Last week I joined a tour pf Masada given by Dr. Guy Stibel, an archeologist who has been digging there for many years.
Israel long ago got over its fascination with archeology, and Masada has lost much of its national glamor. IDF units no longer hold ceremonies there, no-one uses slogans such as "Masada will not fall again", and the national frenzy which accompanied the excavations there in the 1960s is, quite simply, inconceivable. Even the memory of those years is largely gone, though a faint bad taste lingers, for the way archeology was used for the creation of a national myth..Why, until the tour last week I had never given and thought to the fact that the excavation is still ongoing: who knew?
So there wasn't anything surprising that Stibel spent the whole day talking about specific findings rather than meta-historical narratives. This area is where some Essenes lived; over here seems to have been the administrative center during the uprising against the Romans; most of the Jews on the mountain were Pharisees, lots of them simply refugees from the sacking of Jerusalem. The Roman siege lasted three months at the most. The artificial ramp was built on a natural outcropping, so it wasn't that hard to build. The pottery shards Yadin found with 11 names were probably not used for deciding who would be the last to commit suicide, since in recent years archeologists have found many additional such shards, which probably served some administrative purpose. And so on.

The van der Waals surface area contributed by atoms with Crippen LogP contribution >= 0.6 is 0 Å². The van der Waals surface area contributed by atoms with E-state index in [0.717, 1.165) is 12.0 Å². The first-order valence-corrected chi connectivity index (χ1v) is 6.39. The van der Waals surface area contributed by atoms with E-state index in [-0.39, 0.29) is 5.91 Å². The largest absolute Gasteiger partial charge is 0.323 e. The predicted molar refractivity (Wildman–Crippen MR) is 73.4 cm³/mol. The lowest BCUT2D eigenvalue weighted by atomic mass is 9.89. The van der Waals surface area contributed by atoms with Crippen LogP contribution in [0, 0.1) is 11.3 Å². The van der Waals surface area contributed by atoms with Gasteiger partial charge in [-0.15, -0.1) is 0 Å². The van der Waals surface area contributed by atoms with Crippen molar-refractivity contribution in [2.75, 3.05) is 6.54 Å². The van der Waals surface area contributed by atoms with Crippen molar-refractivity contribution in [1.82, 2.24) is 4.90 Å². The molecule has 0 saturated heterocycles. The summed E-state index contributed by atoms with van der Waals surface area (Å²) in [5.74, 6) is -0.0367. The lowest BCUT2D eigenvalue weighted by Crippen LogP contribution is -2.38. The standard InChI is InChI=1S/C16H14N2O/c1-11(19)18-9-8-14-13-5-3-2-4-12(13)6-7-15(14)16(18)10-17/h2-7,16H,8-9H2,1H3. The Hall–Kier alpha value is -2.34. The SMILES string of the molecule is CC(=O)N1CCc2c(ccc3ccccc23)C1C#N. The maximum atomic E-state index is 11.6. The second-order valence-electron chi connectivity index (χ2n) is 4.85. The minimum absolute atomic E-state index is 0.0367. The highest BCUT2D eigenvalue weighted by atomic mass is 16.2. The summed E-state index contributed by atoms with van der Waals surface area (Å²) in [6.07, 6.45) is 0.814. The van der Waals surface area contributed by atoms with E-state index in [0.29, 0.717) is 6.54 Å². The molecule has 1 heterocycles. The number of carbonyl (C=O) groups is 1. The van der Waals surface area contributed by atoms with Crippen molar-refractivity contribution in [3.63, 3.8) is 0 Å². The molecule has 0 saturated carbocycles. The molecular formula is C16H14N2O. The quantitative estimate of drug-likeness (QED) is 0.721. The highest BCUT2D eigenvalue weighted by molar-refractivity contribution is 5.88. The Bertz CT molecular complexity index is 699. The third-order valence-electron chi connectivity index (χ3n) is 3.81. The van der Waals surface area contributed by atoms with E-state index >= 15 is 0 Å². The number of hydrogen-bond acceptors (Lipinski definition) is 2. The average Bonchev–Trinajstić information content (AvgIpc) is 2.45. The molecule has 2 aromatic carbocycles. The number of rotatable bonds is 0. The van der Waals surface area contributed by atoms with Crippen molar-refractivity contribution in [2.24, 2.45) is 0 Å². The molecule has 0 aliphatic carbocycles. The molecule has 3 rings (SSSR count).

Only on the way back to Jerusalem did he sum it up, and relate to the myth-making parts of the story. Did the defenders of Masada really commit mass suicide during the night before the final Roman attack? Well, probably yes. The general outline of the story also still stands: the mountain was essentially empty until Herod built his palaces there in the first century BCE. The Sacarii launched the revolt against the Romans by attacking the small garrison and taking over its armory. After the destruction of Jerusalem many hundreds of refugees converged there. In 73 CE Lucius Flavius Sylva and his legion X Fretensis laid siege and within a few months conquered it. With the exception of some Christian monks in the 5th century, no-one ever lived there again; indeed, the place never interested anyone until the 20th century.
All of which I found rather comforting. It has always seemed to me that the most important part of the story is not if there was a mass suicide or not, but rather that nowadays it's Jews (and tourists to Israel) who stand atop the mountain and look down at the dusty remains of those Roman armies. The Roman victors dropped out of history 1,500 years ago but the Jews are still here to look at their remains. This is as true today as it was at the height of the myth-making years.